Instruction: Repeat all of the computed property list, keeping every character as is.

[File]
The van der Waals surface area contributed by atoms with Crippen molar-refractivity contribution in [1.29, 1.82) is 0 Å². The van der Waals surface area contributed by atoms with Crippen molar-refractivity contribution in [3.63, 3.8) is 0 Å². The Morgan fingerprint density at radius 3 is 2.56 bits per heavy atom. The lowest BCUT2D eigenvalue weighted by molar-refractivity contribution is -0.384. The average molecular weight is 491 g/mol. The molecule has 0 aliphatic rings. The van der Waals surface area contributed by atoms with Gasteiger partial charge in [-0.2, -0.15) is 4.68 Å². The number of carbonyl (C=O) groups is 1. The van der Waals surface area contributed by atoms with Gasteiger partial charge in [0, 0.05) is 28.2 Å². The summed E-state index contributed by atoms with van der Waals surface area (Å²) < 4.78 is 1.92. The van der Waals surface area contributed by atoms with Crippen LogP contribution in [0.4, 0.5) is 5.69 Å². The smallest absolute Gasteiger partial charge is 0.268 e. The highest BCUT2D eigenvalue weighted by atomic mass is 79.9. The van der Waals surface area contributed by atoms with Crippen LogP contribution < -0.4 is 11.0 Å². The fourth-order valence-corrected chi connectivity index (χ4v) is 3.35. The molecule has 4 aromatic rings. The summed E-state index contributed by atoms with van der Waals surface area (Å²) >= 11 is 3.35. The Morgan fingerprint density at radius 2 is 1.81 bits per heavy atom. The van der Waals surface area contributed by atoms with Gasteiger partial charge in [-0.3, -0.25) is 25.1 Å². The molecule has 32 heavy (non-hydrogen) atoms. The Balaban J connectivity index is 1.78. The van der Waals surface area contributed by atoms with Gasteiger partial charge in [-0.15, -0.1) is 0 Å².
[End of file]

The van der Waals surface area contributed by atoms with Crippen molar-refractivity contribution in [1.29, 1.82) is 0 Å². The van der Waals surface area contributed by atoms with Crippen molar-refractivity contribution in [3.63, 3.8) is 0 Å². The Morgan fingerprint density at radius 3 is 2.56 bits per heavy atom. The lowest BCUT2D eigenvalue weighted by molar-refractivity contribution is -0.384. The average molecular weight is 491 g/mol. The molecule has 0 aliphatic rings. The van der Waals surface area contributed by atoms with Gasteiger partial charge in [-0.2, -0.15) is 4.68 Å². The number of carbonyl (C=O) groups is 1. The van der Waals surface area contributed by atoms with Gasteiger partial charge in [0, 0.05) is 28.2 Å². The summed E-state index contributed by atoms with van der Waals surface area (Å²) < 4.78 is 1.92. The van der Waals surface area contributed by atoms with Crippen LogP contribution in [0.4, 0.5) is 5.69 Å². The smallest absolute Gasteiger partial charge is 0.268 e. The highest BCUT2D eigenvalue weighted by atomic mass is 79.9. The van der Waals surface area contributed by atoms with Crippen LogP contribution < -0.4 is 11.0 Å². The fourth-order valence-corrected chi connectivity index (χ4v) is 3.35. The molecule has 4 aromatic rings. The summed E-state index contributed by atoms with van der Waals surface area (Å²) >= 11 is 3.35. The Morgan fingerprint density at radius 2 is 1.81 bits per heavy atom. The van der Waals surface area contributed by atoms with Gasteiger partial charge in [-0.3, -0.25) is 25.1 Å². The molecule has 32 heavy (non-hydrogen) atoms. The Balaban J connectivity index is 1.78. The van der Waals surface area contributed by atoms with Gasteiger partial charge in [-0.15, -0.1) is 0 Å².